I told him.

“And the culture there says what about privacy and animals?”

I shut my mouth and let him continue. I had already begun to see the light.

“To stand up, they’d first of all have to agree it’s wrong. What’s the mentality of the place you’re in? To them, you’re probably crazy. Plus, you think that because you know mostly people who do get involved — like cops or fire fighters or medics — that everyone with a gun is thinking the same way. They don’t necessarily want to be involved at all and don’t want anyone else to be involved with them. They’re not all that interested in being helpful. They’re interested in maintaining a perimeter between them and the rest of the world.”

It came to this: guns don’t make the man. Quite the reverse.

So, sadly, it seems that the world is still as apathetic as it was when Kitty Genovese was killed in a parking lot in Queens, NY with a dozen people watching, none of whom called 911. I may have to accept this, but I don’t have to like it. Just like I will never become the person who walks past the panting dog or crying child in the car and clucks their disapproval without putting any punch in their protest. Some things are worth the risk and the alienation, as far as I’m concerned. And to tell you the truth, I’d do it again.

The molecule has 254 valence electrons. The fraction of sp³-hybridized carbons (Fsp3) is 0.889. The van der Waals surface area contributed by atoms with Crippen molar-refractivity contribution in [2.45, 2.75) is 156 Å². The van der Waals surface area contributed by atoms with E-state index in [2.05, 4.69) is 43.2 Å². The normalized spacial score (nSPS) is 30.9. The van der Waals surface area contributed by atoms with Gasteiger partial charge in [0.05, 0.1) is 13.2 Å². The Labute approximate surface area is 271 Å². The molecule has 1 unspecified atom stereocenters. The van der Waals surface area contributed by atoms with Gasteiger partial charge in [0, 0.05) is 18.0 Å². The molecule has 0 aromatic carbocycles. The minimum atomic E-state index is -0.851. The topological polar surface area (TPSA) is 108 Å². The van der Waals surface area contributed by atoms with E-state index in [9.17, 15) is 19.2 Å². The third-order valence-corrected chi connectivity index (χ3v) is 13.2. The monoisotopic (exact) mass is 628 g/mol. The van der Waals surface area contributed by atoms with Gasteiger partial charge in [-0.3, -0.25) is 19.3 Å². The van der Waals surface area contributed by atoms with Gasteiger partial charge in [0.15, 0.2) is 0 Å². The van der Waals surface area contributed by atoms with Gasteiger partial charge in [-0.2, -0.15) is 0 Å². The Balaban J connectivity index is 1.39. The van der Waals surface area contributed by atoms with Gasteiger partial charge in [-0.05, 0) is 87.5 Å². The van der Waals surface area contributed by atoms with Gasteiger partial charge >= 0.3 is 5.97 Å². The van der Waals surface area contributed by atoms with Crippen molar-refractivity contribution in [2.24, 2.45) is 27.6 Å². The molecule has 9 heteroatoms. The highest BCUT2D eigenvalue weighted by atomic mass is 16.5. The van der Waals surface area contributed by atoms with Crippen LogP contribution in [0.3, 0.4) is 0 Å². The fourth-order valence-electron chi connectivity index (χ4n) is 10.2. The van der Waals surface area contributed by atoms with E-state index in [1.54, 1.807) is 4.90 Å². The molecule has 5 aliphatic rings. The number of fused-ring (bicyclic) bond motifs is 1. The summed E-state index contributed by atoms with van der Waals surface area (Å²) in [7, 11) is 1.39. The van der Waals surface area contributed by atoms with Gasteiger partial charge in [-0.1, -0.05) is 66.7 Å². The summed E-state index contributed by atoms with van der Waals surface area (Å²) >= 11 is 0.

A while back I was visiting friends in a suburb of NYC. We are walking down the street minding our own business. A woman screeches up to the sidewalk, yanks her kids out of the car, screams at them and leaves them sitting and crying on a park bench. She takes off in the car. My friends and I look at each other in stunned silence for approximately .05 second and immediately corral the children. I call 911.